Notes on Stigma
-an attribute (the difference) is a stigma, especially when the discrediting effect is extensive (aka failing, shortcoming, handicap)
Stigma definiton
relationship between an attribute and a stereotype
Difference between discredited and discreditable people
Goffman said there was one
Discredited people
those who have a differentness that's already known or differentness that is "evident on the spot" (visible handicaps)
Discreditable people
have not yet been stigmatized on the basis of their differentness, nor is the differentness immediately perceivable (invisible handicap)
Goffman: 3 Types of Stigma
1.) abominations of the body
2.) blemishes of the individual character
3.) tribal stigma of race, nation, or religion
Examples of the 3 types of stigma
1.) handicaps; visible handicap; (disfigurement, disability or obesity)
2.) values, etc. like a cheater or liar; not visible but flaws
3.) race or what group one identifies with
- Symbolic interactionist approach approaches: Illness as a "LIVED EXPERIENCE"
excessive body weight, indicated by a body mass index (BMI) over 30
703 x (weight)/height squared
-starvation: less than 16.5
-normal: 18.5-25
-morbidly obese: greater than 40
Body mass index
BMI, a measure of body fat based on height and weight
sociology of the body
a field that focuses on how our bodies are affected by social influences. Health and illness, for instance, are determined by social and cultural influences
sociology of sexuality
a field that explores and debates the importance of biological versus social and cultural influences on human sexual behavior
"a state of complete physical, mental and social well being and not merely the absence of disease or infirmity"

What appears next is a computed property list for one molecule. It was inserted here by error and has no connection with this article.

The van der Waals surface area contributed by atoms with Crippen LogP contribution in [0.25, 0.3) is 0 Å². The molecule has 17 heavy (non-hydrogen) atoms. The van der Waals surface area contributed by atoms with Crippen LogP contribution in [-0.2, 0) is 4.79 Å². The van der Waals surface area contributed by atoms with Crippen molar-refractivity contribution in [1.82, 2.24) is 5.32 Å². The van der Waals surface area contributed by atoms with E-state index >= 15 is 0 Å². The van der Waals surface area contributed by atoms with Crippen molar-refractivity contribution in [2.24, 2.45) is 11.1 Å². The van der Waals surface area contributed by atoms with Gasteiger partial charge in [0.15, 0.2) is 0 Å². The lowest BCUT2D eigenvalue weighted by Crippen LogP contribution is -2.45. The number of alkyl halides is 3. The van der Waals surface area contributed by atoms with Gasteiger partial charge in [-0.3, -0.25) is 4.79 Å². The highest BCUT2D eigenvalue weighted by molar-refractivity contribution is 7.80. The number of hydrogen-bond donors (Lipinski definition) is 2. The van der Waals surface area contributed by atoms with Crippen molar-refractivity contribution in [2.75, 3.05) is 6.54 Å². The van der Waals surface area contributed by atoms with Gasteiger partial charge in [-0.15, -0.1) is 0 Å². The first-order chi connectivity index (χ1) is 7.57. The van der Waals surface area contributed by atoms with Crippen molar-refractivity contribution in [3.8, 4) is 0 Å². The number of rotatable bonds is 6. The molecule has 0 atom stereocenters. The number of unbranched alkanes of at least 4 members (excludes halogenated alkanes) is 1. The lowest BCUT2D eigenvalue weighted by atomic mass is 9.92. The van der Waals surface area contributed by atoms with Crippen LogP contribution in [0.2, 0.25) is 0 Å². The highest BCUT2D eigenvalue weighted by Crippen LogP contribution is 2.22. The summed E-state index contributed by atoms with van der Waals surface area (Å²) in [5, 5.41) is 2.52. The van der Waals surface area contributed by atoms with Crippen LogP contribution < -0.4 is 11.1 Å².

the study of the distribution and incidence of disease and illness within a population
Health Literacy
one's capacity to obtain, process, and understand basic health information and services needed to make appropriate health decisions
Most HIV positive people are in Sub Saharan Africa, 20.9-24.2 million people
an irrational fear or disdain for homosexuals
Socialization of nature
a process in which phenomena that used to be "natural" or given in nature become social, in that they depend on our personal decisions; example- childbirth
Procreative technology
techniques for influencing the human reproductive process; example- women using technology to help have kids later in life
Gini Coefficient
a standard measure of a country's economic disparity where 0 represents perfect equality (everyone has the same income) and 1 represents maximum inequality
Complementary and alternative medicine (CAM)
a diverse set of approaches and therapies for treating illness and promoting well being that generally falls outside standard medical practices
Biomedical model of health
defines diseases objectively, in accordance with the presence of recognized symptoms and believes that the healthy body can be restored through scientifically based medical treatment
Illness work:
refers to the activities involved in managing the condition like treating pain, diagnostic test or PT
Everyday work:
management of daily life like maintain relationships, household things, work or personal interests
Biographical work:
process of incorporating the illness into one's life, making sense of it, and developing ways of explaining it to others; can help very ill people restore meaning and order to their lives.